After 10 years, English National Ballet’s Tamara Rojo quits to become first woman to lead San Francisco Ballet
12 January 2022, 13:03 | Updated: 12 January 2022, 13:15
Tamara Rojo will join the San Francisco Ballet later this year after 10 years as artistic director for the English National Ballet.
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Spanish ballet dancer, Tamara Rojo CBE, is set to become the first female artistic director of the San Francisco Ballet in late 2022.
Her prolific 30-year long career has ranged from being principal dancer at the Royal Ballet, to the English National Ballet (ENB), and in 2012, she became the artistic director and lead principal dancer of the ENB at age 37.
Rojo will be only the fifth director to lead the San Francisco Ballet, the oldest professional ballet company in the United States, founded in 1933.
“I’m excited to join SF Ballet”, said Rojo,“to add to the innovative spirit of the company as we reassess what the future of ballet can and should look like, opening the best of what our art form can offer to the widest possible audience.”
In 2016, Rojo was awarded a Commander of the Order of the British Empire (CBE) for services to ballet. Alongside her dancing, her impressive academic prowess led to a bachelor of dance, master of scenic arts and a PhD in performing arts.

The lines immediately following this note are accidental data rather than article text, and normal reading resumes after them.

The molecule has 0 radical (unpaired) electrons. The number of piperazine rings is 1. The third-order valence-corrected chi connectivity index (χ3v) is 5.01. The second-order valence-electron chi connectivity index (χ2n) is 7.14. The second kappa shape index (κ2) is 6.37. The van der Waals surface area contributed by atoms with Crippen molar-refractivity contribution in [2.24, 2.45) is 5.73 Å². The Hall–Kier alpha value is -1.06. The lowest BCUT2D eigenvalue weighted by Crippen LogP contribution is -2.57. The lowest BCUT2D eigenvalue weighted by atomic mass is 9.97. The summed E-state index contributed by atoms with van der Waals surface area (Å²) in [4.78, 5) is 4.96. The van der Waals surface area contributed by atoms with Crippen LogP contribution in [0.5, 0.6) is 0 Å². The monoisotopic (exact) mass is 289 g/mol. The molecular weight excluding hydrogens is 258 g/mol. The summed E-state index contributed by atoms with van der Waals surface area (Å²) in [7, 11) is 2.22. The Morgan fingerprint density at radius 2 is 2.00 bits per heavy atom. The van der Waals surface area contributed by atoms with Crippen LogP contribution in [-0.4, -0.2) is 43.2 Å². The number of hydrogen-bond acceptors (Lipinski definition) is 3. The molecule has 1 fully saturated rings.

She has also received Spain’s three highest honours: the Gold Medal of Fine Arts (2002), Prince of Asturias Arts Award (2005), Encomienda de Número Queen de Isabel La Católica (2011).
Rojo will move to San Francisco with her husband, Isaac Hernández, later this year. Her husband is also a multi-award-winning dancer, who was recently appointed a principal dancer at San Francisco Ballet, after having appeared with the company as a soloist.
The co-chair of the search committee for San Francisco’s next artistic director, Sunnie Evers told the New York Times that the committee had been committed to a global search that was “inclusive in terms of ethnicity and gender, and people who weren’t necessarily standard candidates.”
In their shortlist of eight candidates for the role, three were people of colour and three were women.
Evers added, “There is a lot of talk about ballet being dominated by white men, so I am thrilled we were not.”
This sentiment is echoed in Rojo’s own commitment to championing female choreographers. While at the English National Ballet, Rojo created She Said, a triple bill which featured new pieces created by ‘world-class female choreographers’.
Her tenure at the ENB also included recontextualising classic ballets, so they directly addressed pertinent social issues, such as Rojo’s Raymonda, set during the Crimean War, and the 2017 reimagining of Giselle by Bangladeshi choreographer Akram Khan which focused on class inequality and won “Best Classical Choreography” at the National Dance Awards.
Rojo’s Raymonda is being performed at the London Coliseum from 18 to 23 January 2022.